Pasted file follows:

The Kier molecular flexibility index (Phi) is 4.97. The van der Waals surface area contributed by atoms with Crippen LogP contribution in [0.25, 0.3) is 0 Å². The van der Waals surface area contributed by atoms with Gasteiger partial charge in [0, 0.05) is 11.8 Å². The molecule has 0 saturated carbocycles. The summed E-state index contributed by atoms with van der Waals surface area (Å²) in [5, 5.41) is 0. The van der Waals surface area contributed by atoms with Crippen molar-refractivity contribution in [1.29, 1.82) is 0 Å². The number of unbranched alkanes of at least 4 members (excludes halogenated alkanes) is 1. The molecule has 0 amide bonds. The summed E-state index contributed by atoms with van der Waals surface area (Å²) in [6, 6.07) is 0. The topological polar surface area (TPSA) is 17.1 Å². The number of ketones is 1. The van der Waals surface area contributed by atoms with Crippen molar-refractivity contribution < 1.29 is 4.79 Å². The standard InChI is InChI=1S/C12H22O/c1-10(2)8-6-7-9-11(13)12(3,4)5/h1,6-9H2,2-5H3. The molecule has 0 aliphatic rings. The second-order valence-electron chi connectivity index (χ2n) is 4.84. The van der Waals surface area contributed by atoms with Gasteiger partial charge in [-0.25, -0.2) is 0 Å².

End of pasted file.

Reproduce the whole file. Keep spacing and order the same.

The Kier molecular flexibility index (Phi) is 4.97. The van der Waals surface area contributed by atoms with Crippen LogP contribution in [0.25, 0.3) is 0 Å². The van der Waals surface area contributed by atoms with Gasteiger partial charge in [0, 0.05) is 11.8 Å². The molecule has 0 saturated carbocycles. The summed E-state index contributed by atoms with van der Waals surface area (Å²) in [5, 5.41) is 0. The van der Waals surface area contributed by atoms with Crippen molar-refractivity contribution in [1.29, 1.82) is 0 Å². The number of unbranched alkanes of at least 4 members (excludes halogenated alkanes) is 1. The molecule has 0 amide bonds. The summed E-state index contributed by atoms with van der Waals surface area (Å²) in [6, 6.07) is 0. The topological polar surface area (TPSA) is 17.1 Å². The number of ketones is 1. The van der Waals surface area contributed by atoms with Crippen molar-refractivity contribution < 1.29 is 4.79 Å². The standard InChI is InChI=1S/C12H22O/c1-10(2)8-6-7-9-11(13)12(3,4)5/h1,6-9H2,2-5H3. The molecule has 0 aliphatic rings. The second-order valence-electron chi connectivity index (χ2n) is 4.84. The van der Waals surface area contributed by atoms with Gasteiger partial charge in [-0.25, -0.2) is 0 Å².